Talk to your healthcare team
Ask your healthcare teams if it’s possible to use phthalate-free (non-PVC) tubing and IV bags. This is especially important if you have procedures such as blood transfusions or dialysis, if you’re pregnant or if the procedure is for an infant or young child. It may not always be possible to use non-PVC equipment, especially in an emergency situation. Equipment with PVC plastics may be used to save your life.
Check your children’s toys and supplies
Health Canada currently restricts the levels of DEHP, dibutylphthalate (DBP) and benzyl butyl phthalate (BBP) allowed in children’s toys and products. They also restrict the levels of DINP, diisodecyl phthalate (DIDP) and di-n-octyl phthalate (DNOP) allowed in children’s toys and products if they are likely to be placed in a child’s mouth.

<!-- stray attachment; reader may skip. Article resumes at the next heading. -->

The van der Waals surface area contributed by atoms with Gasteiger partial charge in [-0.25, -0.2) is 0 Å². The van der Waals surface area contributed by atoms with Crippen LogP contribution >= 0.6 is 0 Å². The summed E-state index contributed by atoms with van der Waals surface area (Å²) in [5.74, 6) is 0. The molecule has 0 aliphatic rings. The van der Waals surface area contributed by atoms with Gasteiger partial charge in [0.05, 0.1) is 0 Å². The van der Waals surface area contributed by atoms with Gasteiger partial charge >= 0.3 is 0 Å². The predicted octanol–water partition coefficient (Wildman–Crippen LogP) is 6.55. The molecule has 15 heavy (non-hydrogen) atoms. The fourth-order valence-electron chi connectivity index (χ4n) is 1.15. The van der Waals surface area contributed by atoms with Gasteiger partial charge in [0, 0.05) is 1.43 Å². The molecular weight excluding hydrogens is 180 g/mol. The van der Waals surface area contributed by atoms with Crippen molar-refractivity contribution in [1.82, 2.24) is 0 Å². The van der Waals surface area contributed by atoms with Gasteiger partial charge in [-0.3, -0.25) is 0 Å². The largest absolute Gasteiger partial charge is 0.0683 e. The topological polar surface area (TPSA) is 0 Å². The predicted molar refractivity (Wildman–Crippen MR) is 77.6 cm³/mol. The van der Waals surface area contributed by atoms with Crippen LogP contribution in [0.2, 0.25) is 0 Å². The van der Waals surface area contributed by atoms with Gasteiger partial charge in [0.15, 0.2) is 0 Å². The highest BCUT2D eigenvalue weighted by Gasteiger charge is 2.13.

If you are not sure if a product contains phthalates, ask the manufacturer.
Check your food containers
Some foods may have low levels of phthalates because they are used in the plastics used to prepare and package the food. You can try to use glass storage containers, or soft plastics, like plastic wrap, made of low-density polyethylene (LDPE).
Check your cosmetics and personal care products
In Canada, all cosmetic products (for example, makeup, hairspray, body lotion) should be labelled with their ingredients. You can check the ingredients to see if these products have phthalates. Look for the phthalate’s full name. For example, check the ingredients list for dibutyl phthalate and diethyl phthalate.